A little something. Je ne sais quoi. The last mile. All of these expressions capture a simple but beguiling fact: although we’d prefer to pretend otherwise, our emotions, likes, dislikes, and opinions are far from understandable and mechanical. Beyond “just” context or mood, most of our justifications are elusive because we either don’t bother examining them or, when we do examine them, they just don’t “collapse” into something easily digestible and explainable. Thus, we are left with a quite annoying feeling, where we find ourselves unable to articulate, even to ourselves, why we feel or think something.

This used to be the case with me and Voyager. Everything should have worked out fine; I enjoy well made, modern progressive metal. I like pop music, especially when it’s heavily electronic and nostalgic. And yet, every Voyager release left me more frustrated; I’d listen several times, initially enjoying myself, only to ultimate find their albums drifting away from rotation. I couldn’t quite explain it; there was just something, a little something, missing and no matter how much I tried to ignore it, I couldn’t. Luckily, this paragraph opened with “this used to be the case”. With Colours in the Sun, Voyager have seemingly managed to inject their music with that last bit of cohesion and passion that I needed for it to fully click.

Naturally they didn’t so on my account but, nonetheless, this transformation has left me even more emotionally connected to the album. At the base of Colours in the Sun is the sound towards which Voyager have aimed themselves from the get-go; the guitar tones are pleasingly modern in their sensibility, thick tones hovering at the edge of djent (and sometimes going over that boundary, to good effect). The leads also take their style and composition from djent-adjacent genres, flirting with ideas from nu-prog as well as plain old progressive metal, creating the kind of emotional sounds that have informed the genre for well over a decade now. “Brightstar” is a good example of both of these sounds; listen for the nostalgia drenched lead hiding “behind” the vocals and the chords throughout the track and then try not to head bang on the chunky breakdown closer to the track’s ending.

Add pronounced drums, rich synths, and grumbling bass and you have the Voyager formula. Naturally, no discussion of their style would be complete with a special emphasis on the vocals, one of their main selling points. And here, perhaps, we start to glimpse what this album better than previous iterations; it’s not that the vocals are better, since they were always technically accomplished, but they’re utilised in more varied and interesting ways on this release. This creates both a richer contrast and a more cohesive cooperation between the vocals and the rest of the instruments, making the album more engaging and fascinating.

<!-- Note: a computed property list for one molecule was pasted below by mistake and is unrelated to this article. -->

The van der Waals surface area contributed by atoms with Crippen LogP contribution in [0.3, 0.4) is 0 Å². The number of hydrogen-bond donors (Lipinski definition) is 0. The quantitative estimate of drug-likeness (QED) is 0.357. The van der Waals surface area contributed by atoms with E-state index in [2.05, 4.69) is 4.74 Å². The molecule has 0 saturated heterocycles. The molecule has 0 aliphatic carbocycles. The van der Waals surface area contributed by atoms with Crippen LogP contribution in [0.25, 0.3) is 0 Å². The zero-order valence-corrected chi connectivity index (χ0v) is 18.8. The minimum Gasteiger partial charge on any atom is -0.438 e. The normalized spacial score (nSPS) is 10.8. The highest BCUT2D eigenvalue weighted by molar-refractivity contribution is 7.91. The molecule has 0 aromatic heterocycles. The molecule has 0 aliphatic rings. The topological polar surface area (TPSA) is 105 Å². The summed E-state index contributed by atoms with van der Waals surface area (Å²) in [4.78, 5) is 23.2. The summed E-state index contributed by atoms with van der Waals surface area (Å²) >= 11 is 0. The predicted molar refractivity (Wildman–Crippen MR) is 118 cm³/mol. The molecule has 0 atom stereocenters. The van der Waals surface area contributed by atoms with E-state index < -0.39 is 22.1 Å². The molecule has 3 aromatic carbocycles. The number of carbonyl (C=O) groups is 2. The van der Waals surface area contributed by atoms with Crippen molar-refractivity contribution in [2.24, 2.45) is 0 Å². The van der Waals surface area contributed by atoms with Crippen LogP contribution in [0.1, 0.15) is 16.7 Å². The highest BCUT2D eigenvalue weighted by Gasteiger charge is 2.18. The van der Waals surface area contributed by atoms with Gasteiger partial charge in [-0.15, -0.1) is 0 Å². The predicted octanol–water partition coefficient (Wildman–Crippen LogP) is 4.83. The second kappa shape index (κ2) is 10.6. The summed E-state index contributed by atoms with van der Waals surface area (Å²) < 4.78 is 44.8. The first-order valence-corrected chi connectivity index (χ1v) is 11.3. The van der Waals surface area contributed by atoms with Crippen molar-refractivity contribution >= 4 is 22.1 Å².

“Saccharine Dream”, one of my favorite tracks on the album, is the best place to look for that. During the intro, the vocals take on this larger than life dimension that sets the mood for the track right off the bat, coupled with a powerful opening riff that just sets your heart ablaze. The chorus is more standard fair for the band but some of the highs throughout the track (mostly on the bridges) just work so well with the riffs and the reverb effects laid over them that you want to scream with joy. The same kind of joy runs through the following track, “Entropy”, where the vocals of one Einar Solberg (Leprous, as if I needed to add that), are expertly used to set off the main singing. This couplet of tracks is some of the best work that Voyager have ever released (“Entropy” also has amazing synths and an irresistible groove, beyond just the guest spot) and turns the middle of this album into a ferocious powerhouse of momentum that sends a jolt of energy through your bones.

Bottom line, things just come together better here, better than ever before. The vocals, the guitar tones, the drum grooves, the synths, the guest spots, the very feeling of laying your hands on the heartbeat of a city, of neon condensed into music, everything just works together to create one hell of a fun album. This is the Voyager of days past but elevated, a certain je ne sais quoi (see how I brought us full circle there? I’m good like that) setting it apart from everything the band have released before. If you’re a longtime fan of Voyager, prepare to love this album, as you knew you would. If you’re just hearing about them, prepare to fall in love with it. And if they’ve never clicked with you in the past, give them another chance. I did and my life has been made better for it, filled with one of the most energetic, earnest, and bright progressive metal albums of the last few years.

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Colours in the Sun releases on November 1st via Season of Mist. You can head on over to the band’s Bandcamp above to pre-order it.

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